News Column

New Kensington-Arnold School Board approves 7% tax increase

June 27, 2014

By Liz Hayes, The Valley News-Dispatch, Tarentum, Pa.

June 27--Arnold and New Kensington residents will pay nearly 7 percent more in school real estate taxes next school year.

The New Kensington-Arnold School Board on Thursday approved a $34.7 million spending plan for 2014-15 that raises the tax rate by 5.142 mills, to 83.2745 mills.

The hike exceeds the inflation-based limit of 3.1 percent that was set by the state. The district was granted exceptions from the state Department of Education to raise taxes an additional 2.72 mills due to increasing special education and pension costs.

One mill generates about $130,000 in revenue; the entire tax hike is expected to raise an additional $670,000.

Superintendent John Pallone said rising personnel-related costs -- salaries, benefits and pension contributions -- are responsible for most of the budget increase.

The budget does not include raises for teachers other than annual step movement.

The teachers union is in negotiations with the school board to replace the contract that expires Aug. 31.

On paper, next year's budget appears to increase spending by about 15 percent from this year's $30.1 million budget.

However, Business Manager Jeff McVey said the district ended up spending about $1.5 million less in the 2013-14 budget than was planned because it refinanced bonds and essentially eliminated most of the year's debt payments. Those payments will be factored back into next year's budget.

Debt payments will climb from about $720,000 this school year to $3.4 million next year -- a $2.7 million increase.

The district will cover an expected $1.6 million deficit next school year by drawing money from reserve funds. Those reserves are expected to be down to about $1.8 million by next June.

Budget opposition

The budget was approved in a 5-1 vote, with Directors Jason Fularz, Regina Namey, Bob Pallone, Pat Petit and George Zavadak in favor and Laura Varner-Norman opposed. Absent were Marilyn Claassen and Liney Glenn, both of whom opposed the tax increase last month, and Eric Doutt.

Varner-Norman said she felt her suggestions for cutting costs and looking for alternative consolidation options weren't considered.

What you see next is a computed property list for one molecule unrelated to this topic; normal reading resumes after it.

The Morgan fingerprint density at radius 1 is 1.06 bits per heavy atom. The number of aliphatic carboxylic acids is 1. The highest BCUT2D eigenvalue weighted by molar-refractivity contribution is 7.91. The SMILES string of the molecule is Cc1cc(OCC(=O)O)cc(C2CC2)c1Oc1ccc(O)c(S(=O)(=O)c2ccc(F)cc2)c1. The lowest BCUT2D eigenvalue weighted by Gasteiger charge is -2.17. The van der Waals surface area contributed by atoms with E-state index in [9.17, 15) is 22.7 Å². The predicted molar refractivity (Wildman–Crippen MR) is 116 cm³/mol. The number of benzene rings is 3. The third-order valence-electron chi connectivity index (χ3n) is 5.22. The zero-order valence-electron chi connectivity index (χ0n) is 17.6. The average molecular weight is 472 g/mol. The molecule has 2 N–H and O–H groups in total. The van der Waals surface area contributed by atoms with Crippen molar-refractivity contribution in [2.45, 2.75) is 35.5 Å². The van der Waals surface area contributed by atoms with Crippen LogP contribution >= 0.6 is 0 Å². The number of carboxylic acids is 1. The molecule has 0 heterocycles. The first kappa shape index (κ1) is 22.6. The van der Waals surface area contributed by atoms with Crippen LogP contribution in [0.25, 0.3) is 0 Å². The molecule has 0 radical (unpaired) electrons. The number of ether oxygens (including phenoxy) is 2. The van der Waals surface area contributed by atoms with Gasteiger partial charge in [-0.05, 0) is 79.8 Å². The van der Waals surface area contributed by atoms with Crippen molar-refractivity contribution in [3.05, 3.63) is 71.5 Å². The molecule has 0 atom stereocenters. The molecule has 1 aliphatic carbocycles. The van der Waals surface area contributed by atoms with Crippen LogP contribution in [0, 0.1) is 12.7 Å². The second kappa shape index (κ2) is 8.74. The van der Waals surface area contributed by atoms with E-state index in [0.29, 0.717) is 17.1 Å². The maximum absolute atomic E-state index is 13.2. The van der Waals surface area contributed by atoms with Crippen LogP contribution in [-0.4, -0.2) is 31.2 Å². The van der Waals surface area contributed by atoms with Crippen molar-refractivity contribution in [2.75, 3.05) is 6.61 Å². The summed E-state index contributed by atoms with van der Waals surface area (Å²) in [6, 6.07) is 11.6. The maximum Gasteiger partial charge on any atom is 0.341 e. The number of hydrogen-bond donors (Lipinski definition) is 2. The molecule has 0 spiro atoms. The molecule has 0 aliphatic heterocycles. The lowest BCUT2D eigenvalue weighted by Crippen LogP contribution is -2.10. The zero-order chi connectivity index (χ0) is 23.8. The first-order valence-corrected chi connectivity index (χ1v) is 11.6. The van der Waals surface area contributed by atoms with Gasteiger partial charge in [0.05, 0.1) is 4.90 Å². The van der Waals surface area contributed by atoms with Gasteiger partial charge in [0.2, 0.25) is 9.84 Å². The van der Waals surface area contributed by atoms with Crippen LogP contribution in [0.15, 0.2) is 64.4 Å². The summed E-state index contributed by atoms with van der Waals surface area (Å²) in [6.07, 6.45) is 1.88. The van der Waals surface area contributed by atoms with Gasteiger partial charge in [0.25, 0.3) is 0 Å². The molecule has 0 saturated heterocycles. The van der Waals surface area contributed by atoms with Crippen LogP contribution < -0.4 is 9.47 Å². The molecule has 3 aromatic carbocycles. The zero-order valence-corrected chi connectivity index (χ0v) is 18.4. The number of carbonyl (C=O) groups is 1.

She said if the board is asking taxpayers to pay more, the board owes it to public to make an effort to cut costs and offer a consolidation plan that provides the biggest educational benefit.

But other members shot down her suggestions, which included eliminating high school busing for an estimated $150,000 savings and cutting about $100,000 in supply costs by buying more from a low-cost distributor.

John Pallone said the district uses the distributor as much as possible but can't depend on it to always have the supplies they need. He likened it to a discount store that doesn't have a consistent inventory.

Petit said he considered it unsafe to allow students to walk to a high school that sits along a four-lane highway. John Pallone added that attendance has improved significantly with high school busing.

Consolidation options

Varner-Norman said she wanted the board to consider a reconfiguration plan that would close only one school instead of two and allow seventh- and eighth-graders to attend a separate school from high-schoolers.

The board next month is expected to vote on a consolidation proposal that would have seventh- through 12th-graders attend Valley High School; use Valley Middle School for grades 3 through 6; have first- and second-graders attend H.D. Berkey; and convert Martin Elementary into a kindergarten and administration building.

Fort Crawford and Greenwald schools would be closed and likely sold.

Petit and Namey said they weren't aware of an option that allowed them to close one school, fit students in the remaining five schools and keep junior high students separate from the high school.

Varner-Norman said she felt not enough details of the proposed consolidation had been shared: "Where's the working plan if we're looking to do this in the school year coming up?"

Petit and John Pallone said they had shared much of the information at previous public meetings and that administrators have been working to form two plans for next school year: one if consolidation is approved as proposed and one if everything remains the same.

They indicated it likely is too late to prepare a third option in time for the upcoming year.

Liz Hayes is a staff writer for Trib Total Media. She can be reached at 724-226-4680 or


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Source: Valley News-Dispatch (Tarentum, PA)

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